The stage hand followed Matthew’s pointing and looked at the angel as well, with a similar look of perplexity. Together they watched as the wing moved, slowly in time with the chorus chant.
“What the fuck!” Matthew said, watching as the entire statue moved.
The angel had looked beautiful moments before, but now its stone face had twisted into a look of complete cruelty surveying the crowds.
The audience must have seen it too, the singing was quieter and screams of surprise were loud enough to make it over the sound system.
Again the wings beat, this time faster. The woosh of air made a couple of the pipers look up and stop playing.
“LUCIFER!” Jimmy screamed cutting through the singing, the few pipers still piping and the rest of the band.
“Lucifer has been released! Bow down and worship him!”
In shocked silence, the thousands of fans, the crew and everyone watched as the statue shook itself free from the monument and stretched its wings widely, a look of victory and pure evil on its face.
“He will reign for a thousand years!” Jimmy shouted, full of pride at his accomplishment.
Everyone on stage apart from Jimmy backed away, edging quickly towards the back. Many of the audience started to run starting a stampede. Screams of fear, pain and panic cut through the silence as people fell over and were trampled upon, and small riots started at the exits as thousands of terrified people tried to escape.
With several powerful beats of its wings, the statue lifted off from the rocks it had been attached to and drifted up into the air.
A deep, impossibly loud laugh – full of cruelty, evil and smugness – rolled out of its mouth as it floated down to the stage.
With a heavy crunch, it landed in front of Jimmy.
“Master!” Jimmy shouted, “I…”
Matthew watched as both the statue and Jimmy stopped and stared, distracted, at its stone feet. The laughter which had been close to making Matthew’s ears bleed had stopped, and the statue’s evil face was now twisted into a look of confusion.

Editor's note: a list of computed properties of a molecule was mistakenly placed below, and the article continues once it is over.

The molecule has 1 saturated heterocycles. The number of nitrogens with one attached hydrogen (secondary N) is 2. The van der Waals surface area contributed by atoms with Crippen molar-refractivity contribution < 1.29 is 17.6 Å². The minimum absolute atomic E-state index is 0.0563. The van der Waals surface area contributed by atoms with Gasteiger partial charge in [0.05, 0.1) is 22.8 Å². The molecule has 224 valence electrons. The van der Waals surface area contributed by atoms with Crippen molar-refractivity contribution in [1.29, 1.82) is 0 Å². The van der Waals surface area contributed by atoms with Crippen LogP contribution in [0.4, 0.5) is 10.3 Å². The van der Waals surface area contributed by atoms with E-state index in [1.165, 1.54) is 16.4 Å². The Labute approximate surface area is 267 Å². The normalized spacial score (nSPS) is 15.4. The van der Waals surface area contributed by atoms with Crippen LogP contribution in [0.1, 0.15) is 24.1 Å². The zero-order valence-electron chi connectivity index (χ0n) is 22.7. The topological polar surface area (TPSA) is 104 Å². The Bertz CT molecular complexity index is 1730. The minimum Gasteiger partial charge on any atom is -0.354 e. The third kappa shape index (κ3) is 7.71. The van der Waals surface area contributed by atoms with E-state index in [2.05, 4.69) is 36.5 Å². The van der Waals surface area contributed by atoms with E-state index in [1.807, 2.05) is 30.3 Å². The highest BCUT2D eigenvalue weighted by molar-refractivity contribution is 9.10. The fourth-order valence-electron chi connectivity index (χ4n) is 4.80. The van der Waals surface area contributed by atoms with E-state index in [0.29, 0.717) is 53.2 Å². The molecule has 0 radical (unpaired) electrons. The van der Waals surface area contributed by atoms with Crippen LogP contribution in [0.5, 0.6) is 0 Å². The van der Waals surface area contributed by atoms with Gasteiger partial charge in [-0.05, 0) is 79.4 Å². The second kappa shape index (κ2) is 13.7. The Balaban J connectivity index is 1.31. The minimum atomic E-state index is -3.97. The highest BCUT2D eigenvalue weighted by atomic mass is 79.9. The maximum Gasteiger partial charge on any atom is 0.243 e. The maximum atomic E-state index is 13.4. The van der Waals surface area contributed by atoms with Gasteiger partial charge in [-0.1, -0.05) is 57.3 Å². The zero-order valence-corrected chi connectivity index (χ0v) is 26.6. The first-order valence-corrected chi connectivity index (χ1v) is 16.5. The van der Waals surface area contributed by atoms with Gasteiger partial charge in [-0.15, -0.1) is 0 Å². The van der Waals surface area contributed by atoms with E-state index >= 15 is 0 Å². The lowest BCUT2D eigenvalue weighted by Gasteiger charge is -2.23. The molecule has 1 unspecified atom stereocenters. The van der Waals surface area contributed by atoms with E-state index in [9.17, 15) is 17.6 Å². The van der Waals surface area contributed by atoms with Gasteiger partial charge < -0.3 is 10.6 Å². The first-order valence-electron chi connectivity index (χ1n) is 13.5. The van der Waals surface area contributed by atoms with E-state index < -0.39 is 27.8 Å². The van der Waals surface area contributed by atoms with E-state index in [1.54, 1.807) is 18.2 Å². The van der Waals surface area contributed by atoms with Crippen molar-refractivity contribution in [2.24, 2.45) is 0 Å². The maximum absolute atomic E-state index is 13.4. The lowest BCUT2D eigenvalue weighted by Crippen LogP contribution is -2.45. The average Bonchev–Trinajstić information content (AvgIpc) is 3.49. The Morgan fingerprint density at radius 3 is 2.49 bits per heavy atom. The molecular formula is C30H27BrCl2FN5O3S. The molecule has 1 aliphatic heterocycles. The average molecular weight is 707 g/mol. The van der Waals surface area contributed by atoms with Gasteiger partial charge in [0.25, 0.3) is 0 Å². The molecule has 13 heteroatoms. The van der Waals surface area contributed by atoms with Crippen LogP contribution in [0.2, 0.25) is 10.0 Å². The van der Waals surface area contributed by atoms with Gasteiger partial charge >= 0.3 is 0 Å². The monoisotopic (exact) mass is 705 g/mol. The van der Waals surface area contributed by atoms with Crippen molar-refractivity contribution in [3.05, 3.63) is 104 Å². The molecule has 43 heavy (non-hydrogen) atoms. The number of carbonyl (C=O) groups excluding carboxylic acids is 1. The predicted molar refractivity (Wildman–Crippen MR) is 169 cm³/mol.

A large crack had appeared in the statue when it had landed on the stage and as Matthew watched more appeared, feathering up its legs and criss-crossing over its lower body. The dark stone the angel had been carved from was breaking up.
A bellow of rage erupted from the angel’s mouth and it grabbed Jimmy by the throat lifting him high into the air.
The cracks from its legs, carried on multiplying and suddenly, slowly the statue crumbled into itself, sinking lower and lower as the stone broke into pieces and fragments, and its legs dissolved.
Jimmy’s feet were suddenly back on the ground as the statue got shorter and shorter. Rather than run away, Jimmy tried to hold onto the statue’s arm to keep it out of the pile of stone chunks on the floor but within seconds it was just dust he was holding.
Jimmy collapsed crying into the remains of the statue as another louder clap of thunder broke across the night sky, rolling out across the whole of Italy.
Several shocking and life changing truths emerged over the following weeks, months and years of speculation, press and religious frenzy as they delved into Jimmy’s madness and eventual trial – but there was one small interesting fact that came out in the countless interviews of the people that were there, that Matthew thought strangely might have saved the world from unspeakable terror:
Adam Adair, one of the pipers, although he liked to think he was truly Scottish, born and bred, was in fact French, born a thousand miles away in the South of France whilst his parents were on holiday.
The spell to raise the devil is apparently quite specific about the eleven pipers piping all being Scottish.
BIO: A writer of dark fiction and poetry – in particular fantasy, sci-fi and horror, Clive has had short stories and flash fiction published in various magazines and is the editor of the Elements of Horror anthology of short stories due to be published in 2010. He has recently finished drafting his third novel about a haunted hospital, ‘The Hospital of Lost and Stolen Souls’, whilst his second, a vampire horror, is making the rounds around agents and publishers.